Tom Diehl reported on the first meeting of the Quality of Life Subcommittee. There was presentation from Alton on the previous year's activities. These included a Career Night, which should be continued and the QOL committee will need GSA help with this. The QOL subcommittee will take up the QOL of women at Fermilab as a new initiative. The first step is information gathering, and they are thinking about a survey. The womens' dorm experience listed above is an example. The women_scientists mailing list should be more widely advertised, perhaps. Finley pointed out that QOL for women users should be the particular concern of the UEC. The next subcommittee meeting will look at how to proceed. The subcommittee took up the issue of the closing of the email center and discovered (as mentioned below) that the closure was temporary. Diehl mentioned that the subcommittee has a lot of lab experience, but is looking to the GSA and other UEC members for current direct experience for non-lab employees. There is a web page, which will be updated in the future. There will be a meeting next month, the date still TBD.

GSA

James Degenhardt reported that the GSA has reserved the Barn for its annual Halloween party on Oct. 28.

REPORT ON NEW ID BADGE PROTOCOL

Assoc. Director Bruce Chrisman gave a presentation on "Changes in Fermilab ID Procedures". He gave the history of the DOE directive we are required to follow. Fermilab will be required to move to a unified style of badge used by all government organizations. For current badge holders (including users), nothing will change for at least a year (even if badges need to renewed). Changes will soon be felt by those first registering for an ID badge.

In the first phase of the program, background checks are required for all new employees and users who are US citizens requiring long term (> 6 months) PHYSICAL access to site. Background checks include fingerprinting. Short term badges may be issued before the completion of the background check, but must be physically distinct from long term badges. (Non citizens are excluded because they already have a separate validation process.) The cost of the background checks will be a minimum of $100, rising to $1000 or more if flags are raised. It was noted that this is a substantial cost for 3000+ users at FNAL.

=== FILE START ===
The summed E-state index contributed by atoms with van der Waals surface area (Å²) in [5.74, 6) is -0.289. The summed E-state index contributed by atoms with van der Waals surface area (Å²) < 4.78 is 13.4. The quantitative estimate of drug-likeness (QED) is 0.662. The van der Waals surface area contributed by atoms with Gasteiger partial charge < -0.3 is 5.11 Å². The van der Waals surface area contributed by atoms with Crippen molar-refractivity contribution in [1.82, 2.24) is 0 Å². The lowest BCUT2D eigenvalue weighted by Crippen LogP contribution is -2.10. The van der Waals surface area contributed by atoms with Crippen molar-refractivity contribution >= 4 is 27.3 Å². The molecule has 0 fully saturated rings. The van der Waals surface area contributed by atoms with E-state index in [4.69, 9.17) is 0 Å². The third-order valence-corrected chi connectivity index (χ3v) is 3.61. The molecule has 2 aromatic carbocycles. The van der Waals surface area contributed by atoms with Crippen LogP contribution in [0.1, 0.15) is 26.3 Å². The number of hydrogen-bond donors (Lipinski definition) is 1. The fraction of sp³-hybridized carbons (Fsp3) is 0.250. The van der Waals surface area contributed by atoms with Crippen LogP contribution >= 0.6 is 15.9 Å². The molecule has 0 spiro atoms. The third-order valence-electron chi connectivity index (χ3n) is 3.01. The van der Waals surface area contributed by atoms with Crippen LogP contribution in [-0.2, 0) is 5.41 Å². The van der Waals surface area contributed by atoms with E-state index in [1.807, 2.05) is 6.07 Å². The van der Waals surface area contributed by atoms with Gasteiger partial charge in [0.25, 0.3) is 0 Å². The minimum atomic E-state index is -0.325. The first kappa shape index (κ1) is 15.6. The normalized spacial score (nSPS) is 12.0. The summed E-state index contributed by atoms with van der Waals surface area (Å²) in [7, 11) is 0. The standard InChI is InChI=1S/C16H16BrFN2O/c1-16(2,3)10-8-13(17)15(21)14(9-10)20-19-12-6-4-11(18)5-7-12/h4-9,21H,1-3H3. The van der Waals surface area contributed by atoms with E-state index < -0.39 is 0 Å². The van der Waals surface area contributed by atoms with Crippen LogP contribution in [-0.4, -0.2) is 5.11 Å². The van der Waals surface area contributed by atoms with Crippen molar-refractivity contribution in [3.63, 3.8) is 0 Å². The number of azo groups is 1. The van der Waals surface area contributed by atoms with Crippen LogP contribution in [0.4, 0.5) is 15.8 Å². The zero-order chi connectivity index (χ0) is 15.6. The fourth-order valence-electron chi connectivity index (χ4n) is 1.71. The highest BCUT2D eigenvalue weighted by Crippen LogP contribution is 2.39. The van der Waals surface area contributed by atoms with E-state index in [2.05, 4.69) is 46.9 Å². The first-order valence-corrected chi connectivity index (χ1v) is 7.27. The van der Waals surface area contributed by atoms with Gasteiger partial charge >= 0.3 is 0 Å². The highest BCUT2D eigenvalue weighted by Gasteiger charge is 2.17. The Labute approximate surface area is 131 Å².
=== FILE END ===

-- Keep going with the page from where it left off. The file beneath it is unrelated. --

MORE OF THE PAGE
The second phase of this program requires badges with biometric information and other information about the individual (possibly to include the Social Security Number) on an encrypted chip on the badge. This will raise the cost of the badge itself from $1 to $20. This phase is scheduled for 10/2006, but may slip. Current users will have to get new badges and receive background checks by 2008. Information collected in the background check is supposed to be protected by the Privacy Act. The Lab's intention is not to keep the information but to shred.

The background checks will not apply to badges issued for family members.

None of this affects the procedures for site access, which can be accomplished with a driver's license at Fermilab.

This information has been disseminated through Fermilab Today, at the All Experimenters meeting, and will be posted on the web with a FAQ next week.

It was pointed out that the time cycle to implement this in the DOE was quite fast, and other changes may yet come to the program.

VISIT WITH DIRECTOR ODDONE

Next, Director Pier Oddone discussed some questions submitted earlier by the committee.

Q: Is there any further news on the shutdown(s) scheduled for 2006? Will the Oct. 2005 shutdown still be slated for March 2006? Will there be another shutdown later in 2006? What is the current thinking for the stacktail cooling installation?